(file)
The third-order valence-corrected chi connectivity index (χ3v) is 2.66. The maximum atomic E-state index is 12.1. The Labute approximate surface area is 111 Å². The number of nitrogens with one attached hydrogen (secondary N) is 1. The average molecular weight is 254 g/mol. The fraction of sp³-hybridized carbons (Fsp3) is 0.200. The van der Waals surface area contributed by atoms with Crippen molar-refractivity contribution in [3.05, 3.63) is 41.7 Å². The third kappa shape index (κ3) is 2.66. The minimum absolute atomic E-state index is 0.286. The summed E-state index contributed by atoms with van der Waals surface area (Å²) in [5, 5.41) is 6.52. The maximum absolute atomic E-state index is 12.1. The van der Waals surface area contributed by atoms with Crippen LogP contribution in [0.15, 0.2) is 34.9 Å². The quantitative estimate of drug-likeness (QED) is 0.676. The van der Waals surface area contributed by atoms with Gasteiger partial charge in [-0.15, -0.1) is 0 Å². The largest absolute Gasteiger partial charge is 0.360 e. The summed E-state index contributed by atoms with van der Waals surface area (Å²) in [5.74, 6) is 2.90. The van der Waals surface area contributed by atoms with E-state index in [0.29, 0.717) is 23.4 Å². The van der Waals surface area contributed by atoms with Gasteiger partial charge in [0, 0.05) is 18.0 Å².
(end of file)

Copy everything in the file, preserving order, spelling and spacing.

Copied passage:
The third-order valence-corrected chi connectivity index (χ3v) is 2.66. The maximum atomic E-state index is 12.1. The Labute approximate surface area is 111 Å². The number of nitrogens with one attached hydrogen (secondary N) is 1. The average molecular weight is 254 g/mol. The fraction of sp³-hybridized carbons (Fsp3) is 0.200. The van der Waals surface area contributed by atoms with Crippen molar-refractivity contribution in [3.05, 3.63) is 41.7 Å². The third kappa shape index (κ3) is 2.66. The minimum absolute atomic E-state index is 0.286. The summed E-state index contributed by atoms with van der Waals surface area (Å²) in [5, 5.41) is 6.52. The maximum absolute atomic E-state index is 12.1. The van der Waals surface area contributed by atoms with Crippen LogP contribution in [0.15, 0.2) is 34.9 Å². The quantitative estimate of drug-likeness (QED) is 0.676. The van der Waals surface area contributed by atoms with Gasteiger partial charge in [-0.15, -0.1) is 0 Å². The largest absolute Gasteiger partial charge is 0.360 e. The summed E-state index contributed by atoms with van der Waals surface area (Å²) in [5.74, 6) is 2.90. The van der Waals surface area contributed by atoms with E-state index in [0.29, 0.717) is 23.4 Å². The van der Waals surface area contributed by atoms with Gasteiger partial charge in [0, 0.05) is 18.0 Å².